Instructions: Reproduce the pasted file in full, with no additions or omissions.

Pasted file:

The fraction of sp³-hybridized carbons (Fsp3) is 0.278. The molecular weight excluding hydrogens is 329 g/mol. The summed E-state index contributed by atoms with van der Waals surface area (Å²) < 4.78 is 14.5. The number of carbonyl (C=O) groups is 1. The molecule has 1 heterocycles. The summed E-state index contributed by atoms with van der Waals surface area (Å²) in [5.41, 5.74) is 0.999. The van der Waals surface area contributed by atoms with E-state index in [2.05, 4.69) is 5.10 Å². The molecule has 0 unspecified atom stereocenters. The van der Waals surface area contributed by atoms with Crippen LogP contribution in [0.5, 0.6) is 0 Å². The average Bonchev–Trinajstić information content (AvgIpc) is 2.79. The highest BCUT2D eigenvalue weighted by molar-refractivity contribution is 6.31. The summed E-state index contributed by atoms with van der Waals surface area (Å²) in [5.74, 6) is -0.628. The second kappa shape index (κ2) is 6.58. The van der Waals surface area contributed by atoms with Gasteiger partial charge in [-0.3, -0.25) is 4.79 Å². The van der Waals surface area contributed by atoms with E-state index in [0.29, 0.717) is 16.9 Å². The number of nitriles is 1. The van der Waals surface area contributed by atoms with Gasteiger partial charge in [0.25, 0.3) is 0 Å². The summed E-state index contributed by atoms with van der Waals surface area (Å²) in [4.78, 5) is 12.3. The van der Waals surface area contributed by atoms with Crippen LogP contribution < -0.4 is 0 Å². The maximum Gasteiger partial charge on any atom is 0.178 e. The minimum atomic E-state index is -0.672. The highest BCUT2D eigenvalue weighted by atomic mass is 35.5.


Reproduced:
The fraction of sp³-hybridized carbons (Fsp3) is 0.278. The molecular weight excluding hydrogens is 329 g/mol. The summed E-state index contributed by atoms with van der Waals surface area (Å²) < 4.78 is 14.5. The number of carbonyl (C=O) groups is 1. The molecule has 1 heterocycles. The summed E-state index contributed by atoms with van der Waals surface area (Å²) in [5.41, 5.74) is 0.999. The van der Waals surface area contributed by atoms with E-state index in [2.05, 4.69) is 5.10 Å². The molecule has 0 unspecified atom stereocenters. The van der Waals surface area contributed by atoms with Crippen LogP contribution in [0.5, 0.6) is 0 Å². The average Bonchev–Trinajstić information content (AvgIpc) is 2.79. The highest BCUT2D eigenvalue weighted by molar-refractivity contribution is 6.31. The summed E-state index contributed by atoms with van der Waals surface area (Å²) in [5.74, 6) is -0.628. The second kappa shape index (κ2) is 6.58. The van der Waals surface area contributed by atoms with Gasteiger partial charge in [-0.3, -0.25) is 4.79 Å². The van der Waals surface area contributed by atoms with E-state index in [0.29, 0.717) is 16.9 Å². The number of nitriles is 1. The van der Waals surface area contributed by atoms with Gasteiger partial charge in [0.25, 0.3) is 0 Å². The summed E-state index contributed by atoms with van der Waals surface area (Å²) in [4.78, 5) is 12.3. The van der Waals surface area contributed by atoms with Crippen LogP contribution < -0.4 is 0 Å². The maximum Gasteiger partial charge on any atom is 0.178 e. The minimum atomic E-state index is -0.672. The highest BCUT2D eigenvalue weighted by atomic mass is 35.5.